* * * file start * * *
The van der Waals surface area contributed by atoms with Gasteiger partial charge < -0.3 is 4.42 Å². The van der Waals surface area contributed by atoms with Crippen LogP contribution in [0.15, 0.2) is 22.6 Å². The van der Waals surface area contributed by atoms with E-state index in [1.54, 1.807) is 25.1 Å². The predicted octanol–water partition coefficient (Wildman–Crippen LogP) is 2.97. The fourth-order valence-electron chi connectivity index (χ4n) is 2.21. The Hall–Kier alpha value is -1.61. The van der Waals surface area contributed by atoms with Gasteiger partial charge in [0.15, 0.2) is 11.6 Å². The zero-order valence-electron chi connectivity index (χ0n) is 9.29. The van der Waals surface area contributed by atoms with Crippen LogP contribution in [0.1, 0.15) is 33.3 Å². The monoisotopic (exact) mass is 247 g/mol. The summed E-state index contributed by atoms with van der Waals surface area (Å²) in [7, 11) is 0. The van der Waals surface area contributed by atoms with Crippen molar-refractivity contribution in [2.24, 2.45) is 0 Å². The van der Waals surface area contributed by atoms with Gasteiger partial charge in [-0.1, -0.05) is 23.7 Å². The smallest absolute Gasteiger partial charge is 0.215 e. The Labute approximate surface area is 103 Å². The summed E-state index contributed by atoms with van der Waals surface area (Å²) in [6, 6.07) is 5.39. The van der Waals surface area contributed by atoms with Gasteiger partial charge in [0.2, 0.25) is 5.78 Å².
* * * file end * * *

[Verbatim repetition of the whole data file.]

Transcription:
The van der Waals surface area contributed by atoms with Gasteiger partial charge < -0.3 is 4.42 Å². The van der Waals surface area contributed by atoms with Crippen LogP contribution in [0.15, 0.2) is 22.6 Å². The van der Waals surface area contributed by atoms with E-state index in [1.54, 1.807) is 25.1 Å². The predicted octanol–water partition coefficient (Wildman–Crippen LogP) is 2.97. The fourth-order valence-electron chi connectivity index (χ4n) is 2.21. The Hall–Kier alpha value is -1.61. The van der Waals surface area contributed by atoms with Gasteiger partial charge in [0.15, 0.2) is 11.6 Å². The zero-order valence-electron chi connectivity index (χ0n) is 9.29. The van der Waals surface area contributed by atoms with Crippen LogP contribution in [0.1, 0.15) is 33.3 Å². The monoisotopic (exact) mass is 247 g/mol. The summed E-state index contributed by atoms with van der Waals surface area (Å²) in [7, 11) is 0. The van der Waals surface area contributed by atoms with Crippen molar-refractivity contribution in [2.24, 2.45) is 0 Å². The van der Waals surface area contributed by atoms with Gasteiger partial charge in [-0.1, -0.05) is 23.7 Å². The smallest absolute Gasteiger partial charge is 0.215 e. The Labute approximate surface area is 103 Å². The summed E-state index contributed by atoms with van der Waals surface area (Å²) in [6, 6.07) is 5.39. The van der Waals surface area contributed by atoms with Gasteiger partial charge in [0.2, 0.25) is 5.78 Å².